Individual Coconut Cakes {Bake!}

It was Kayte‘s turn to pick our Twitterbake recipe this week, and she surprised us all by choosing something other than a lemon-based recipe. Of course, once I read the ingredients, which included grated lemon zest, I was no longer in shock. She loves coconut, too, so I guess it’s the perfect recipe for her to have chosen.

This seemed like a strange recipe to me as I read over it. For 24 mini-muffin size cakes, it only calls for 1/2 cup flour. There are four egg whites, so as first I thought it would be more like a meringue. But as I read the recipe, I saw that the egg whites are only lightly beaten, not whipped into peaks. Puzzled but curious, I started to mix up the ingredients.

In one bowl I mixed sugar, flour, and coconut. The recipe called for unsweetened coconut. I looked in the cupboard and had no less than six bags of coconut, all sweetened. I wasn’t about to buy more coconut until I used some of this up, so I used what I had and cut the sugar back a bit.

In a separate bowl I whisked the egg whites and a pinch of salt until smooth, then mixed in lemon zest and melted butter. After this was well mixed, I whisked in half of the flour mixture, then folded in the rest. I spooned the batter into mini muffin pans. I got 24 minis, each about 3/4 full. After filling the tins, I topped each cupcake with a pinch of shredded coconut.

I baked the cakes for 15 minutes at 375°F, until they were slightly puffed and the coconut was nicely toasted.

These mini cakes were delicious! I didn’t measure the lemon zest — I just zested the lemon right over the bowl — and I think I probably ended up with more than the recipe called for, as my cakes were more yellow than those pictured in the book. But I didn’t mind the extra lemon flavor at all. Combined with the coconut, the lemon gave these cupcakes a wonderful, fresh flavor. It was lighter than I expected and paired perfectly with a cup of afternoon coffee.

Our Twitterbake is a casual affair. Several of us who have Nick Malgieri‘s most recent book, Bake!, get together virtually every week or so to try a new recipe from the book. We bake. We Tweet. Sometimes we blog. Mostly we just have fun trying new recipes.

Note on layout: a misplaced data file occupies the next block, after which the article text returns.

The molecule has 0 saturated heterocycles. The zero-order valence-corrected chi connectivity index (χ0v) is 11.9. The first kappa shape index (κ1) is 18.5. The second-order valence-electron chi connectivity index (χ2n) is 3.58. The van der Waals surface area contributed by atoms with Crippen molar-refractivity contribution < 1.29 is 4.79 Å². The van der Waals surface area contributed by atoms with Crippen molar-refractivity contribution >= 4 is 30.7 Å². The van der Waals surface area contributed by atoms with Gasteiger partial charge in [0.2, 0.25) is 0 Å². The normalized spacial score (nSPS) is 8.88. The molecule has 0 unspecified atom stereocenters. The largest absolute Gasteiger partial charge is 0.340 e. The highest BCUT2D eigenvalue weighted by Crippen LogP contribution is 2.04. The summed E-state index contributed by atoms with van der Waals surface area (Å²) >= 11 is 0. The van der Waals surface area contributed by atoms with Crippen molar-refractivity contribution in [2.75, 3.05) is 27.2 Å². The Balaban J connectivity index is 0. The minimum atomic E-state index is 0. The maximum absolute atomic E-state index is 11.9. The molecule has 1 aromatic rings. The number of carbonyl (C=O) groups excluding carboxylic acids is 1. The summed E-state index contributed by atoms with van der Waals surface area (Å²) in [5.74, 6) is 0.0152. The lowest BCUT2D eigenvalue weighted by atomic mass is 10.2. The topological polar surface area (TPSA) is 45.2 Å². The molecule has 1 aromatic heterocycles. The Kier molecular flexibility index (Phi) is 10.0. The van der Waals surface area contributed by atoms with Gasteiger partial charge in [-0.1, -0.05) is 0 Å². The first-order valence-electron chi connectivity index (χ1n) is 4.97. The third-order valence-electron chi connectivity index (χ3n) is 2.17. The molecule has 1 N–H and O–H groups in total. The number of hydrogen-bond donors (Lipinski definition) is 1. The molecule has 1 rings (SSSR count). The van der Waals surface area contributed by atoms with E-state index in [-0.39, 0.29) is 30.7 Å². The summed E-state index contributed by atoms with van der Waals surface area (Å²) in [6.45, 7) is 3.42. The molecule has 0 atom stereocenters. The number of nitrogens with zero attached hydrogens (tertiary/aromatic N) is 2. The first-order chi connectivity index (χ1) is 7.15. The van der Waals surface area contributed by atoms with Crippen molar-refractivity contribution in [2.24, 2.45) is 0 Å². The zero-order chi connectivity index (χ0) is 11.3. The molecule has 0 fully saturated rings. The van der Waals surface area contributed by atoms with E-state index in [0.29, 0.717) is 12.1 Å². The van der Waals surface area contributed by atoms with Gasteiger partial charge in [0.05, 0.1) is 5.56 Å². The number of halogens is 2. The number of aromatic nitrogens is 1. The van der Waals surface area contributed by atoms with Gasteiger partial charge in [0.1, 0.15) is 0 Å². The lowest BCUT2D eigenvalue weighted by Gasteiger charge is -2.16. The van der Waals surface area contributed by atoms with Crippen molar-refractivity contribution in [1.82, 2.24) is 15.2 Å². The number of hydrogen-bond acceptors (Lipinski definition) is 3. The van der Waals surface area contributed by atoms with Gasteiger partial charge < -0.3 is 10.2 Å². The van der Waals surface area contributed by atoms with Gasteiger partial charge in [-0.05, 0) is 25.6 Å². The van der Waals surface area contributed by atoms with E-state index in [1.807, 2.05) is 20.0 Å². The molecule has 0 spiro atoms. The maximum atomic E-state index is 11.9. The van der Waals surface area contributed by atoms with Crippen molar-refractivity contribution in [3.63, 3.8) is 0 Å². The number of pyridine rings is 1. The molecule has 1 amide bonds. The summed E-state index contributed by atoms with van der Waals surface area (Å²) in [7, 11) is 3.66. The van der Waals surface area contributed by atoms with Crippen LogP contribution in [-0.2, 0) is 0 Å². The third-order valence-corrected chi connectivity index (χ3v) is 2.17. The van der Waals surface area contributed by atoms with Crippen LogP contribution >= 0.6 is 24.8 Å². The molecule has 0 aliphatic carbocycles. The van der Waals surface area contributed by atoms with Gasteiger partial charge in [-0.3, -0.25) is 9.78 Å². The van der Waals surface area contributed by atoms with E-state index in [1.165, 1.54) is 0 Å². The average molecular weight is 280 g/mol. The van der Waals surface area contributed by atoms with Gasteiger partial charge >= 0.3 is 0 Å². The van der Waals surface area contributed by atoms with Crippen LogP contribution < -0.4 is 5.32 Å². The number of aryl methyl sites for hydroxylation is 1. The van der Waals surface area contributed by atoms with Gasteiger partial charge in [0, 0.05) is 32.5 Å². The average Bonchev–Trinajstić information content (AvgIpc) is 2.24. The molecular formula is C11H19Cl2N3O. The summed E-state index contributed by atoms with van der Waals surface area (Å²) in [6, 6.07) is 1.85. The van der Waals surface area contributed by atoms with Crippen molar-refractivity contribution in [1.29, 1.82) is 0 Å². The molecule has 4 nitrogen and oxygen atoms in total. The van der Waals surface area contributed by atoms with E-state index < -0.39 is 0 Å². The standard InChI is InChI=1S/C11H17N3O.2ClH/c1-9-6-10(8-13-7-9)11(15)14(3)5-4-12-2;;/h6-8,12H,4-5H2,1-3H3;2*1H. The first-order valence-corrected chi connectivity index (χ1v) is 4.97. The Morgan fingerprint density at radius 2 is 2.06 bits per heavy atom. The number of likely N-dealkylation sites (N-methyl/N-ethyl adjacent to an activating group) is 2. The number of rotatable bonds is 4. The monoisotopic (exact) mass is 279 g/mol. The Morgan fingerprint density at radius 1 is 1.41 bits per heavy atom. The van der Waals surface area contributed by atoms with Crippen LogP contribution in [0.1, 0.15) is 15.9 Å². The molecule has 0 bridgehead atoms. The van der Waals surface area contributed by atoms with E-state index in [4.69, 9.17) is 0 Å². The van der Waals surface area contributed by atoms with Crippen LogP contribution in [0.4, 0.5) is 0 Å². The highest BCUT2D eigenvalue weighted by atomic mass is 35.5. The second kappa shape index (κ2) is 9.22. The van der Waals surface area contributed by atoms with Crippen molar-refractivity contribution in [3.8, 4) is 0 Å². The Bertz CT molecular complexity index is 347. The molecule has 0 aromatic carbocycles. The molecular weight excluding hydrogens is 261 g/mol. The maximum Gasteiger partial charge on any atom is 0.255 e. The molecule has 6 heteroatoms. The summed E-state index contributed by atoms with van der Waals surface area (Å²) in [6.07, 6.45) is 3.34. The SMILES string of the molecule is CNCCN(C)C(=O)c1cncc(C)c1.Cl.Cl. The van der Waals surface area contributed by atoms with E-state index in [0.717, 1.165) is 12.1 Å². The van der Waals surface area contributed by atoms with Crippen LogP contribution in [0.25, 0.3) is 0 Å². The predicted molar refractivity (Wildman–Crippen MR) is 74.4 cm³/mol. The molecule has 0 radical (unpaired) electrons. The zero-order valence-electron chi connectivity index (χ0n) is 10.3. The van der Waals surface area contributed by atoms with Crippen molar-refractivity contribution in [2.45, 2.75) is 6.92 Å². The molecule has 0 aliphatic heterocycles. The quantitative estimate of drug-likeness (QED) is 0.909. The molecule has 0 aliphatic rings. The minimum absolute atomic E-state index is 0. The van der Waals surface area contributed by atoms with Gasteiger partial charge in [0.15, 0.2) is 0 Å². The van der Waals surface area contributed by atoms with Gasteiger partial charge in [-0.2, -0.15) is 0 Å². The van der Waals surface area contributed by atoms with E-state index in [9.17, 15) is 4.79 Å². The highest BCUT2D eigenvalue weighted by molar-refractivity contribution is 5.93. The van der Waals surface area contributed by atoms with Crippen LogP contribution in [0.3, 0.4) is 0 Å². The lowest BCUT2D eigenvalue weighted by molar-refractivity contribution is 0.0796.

If you have Bake! and want to join us, jump right in. We’ll even let you pick your first recipe.

Snickerdoodle Cupcakes {MSC}

This month’s selection for the Martha Stewart Cupcakes Club is Snickerdoodle Cupcakes, featured on page 138. I’m a huge Snickerdoodle fan, which could be good or bad when it came to these cupcakes. I knew I would like the flavors, chiefly cinnamon and sugar. But just because a dish is fashioned after another dish doesn’t guarantee that it will live up to the original.

So, with mixed feelings, I set out to make this month’s cupcakes. As with most of the recipes in this book, I decided to make a half recipe, as the full recipe yields 28 cupcakes, and I don’t need that much temptation in my house.

The recipe calls for AP and cake flours. I didn’t have cake flour in the cupboard, so I improvised by adding a bit of corn starch to some all-purpose flour, with a ratio of two tablespoons corn starch per one cup flour. The easiest way to do this is to measure the corn starch into a dry one-cup measuring cup, then fill the cup the rest of the way with flour.

I mixed up the batter and filled the cupcake pans. In the past, I’ve found Martha’s recipes to be very generous — if the yield is supposed to be 15, you almost always end up with 18 cupcakes. So I was surprised when this recipe, which I expected to yield at least 16 cupcakes, ended up making only 12.

I baked the cupcakes for about 20 minutes. They smelled a lot like snickerdoodle cookies while they baked. And they came out looking something like them, too.

After the cupcakes cooled, I made the Seven-Minute Frosting on page 303. This is a meringue-type frosting, in which egg whites are beaten together with a sugar syrup cooked to the soft-ball stage.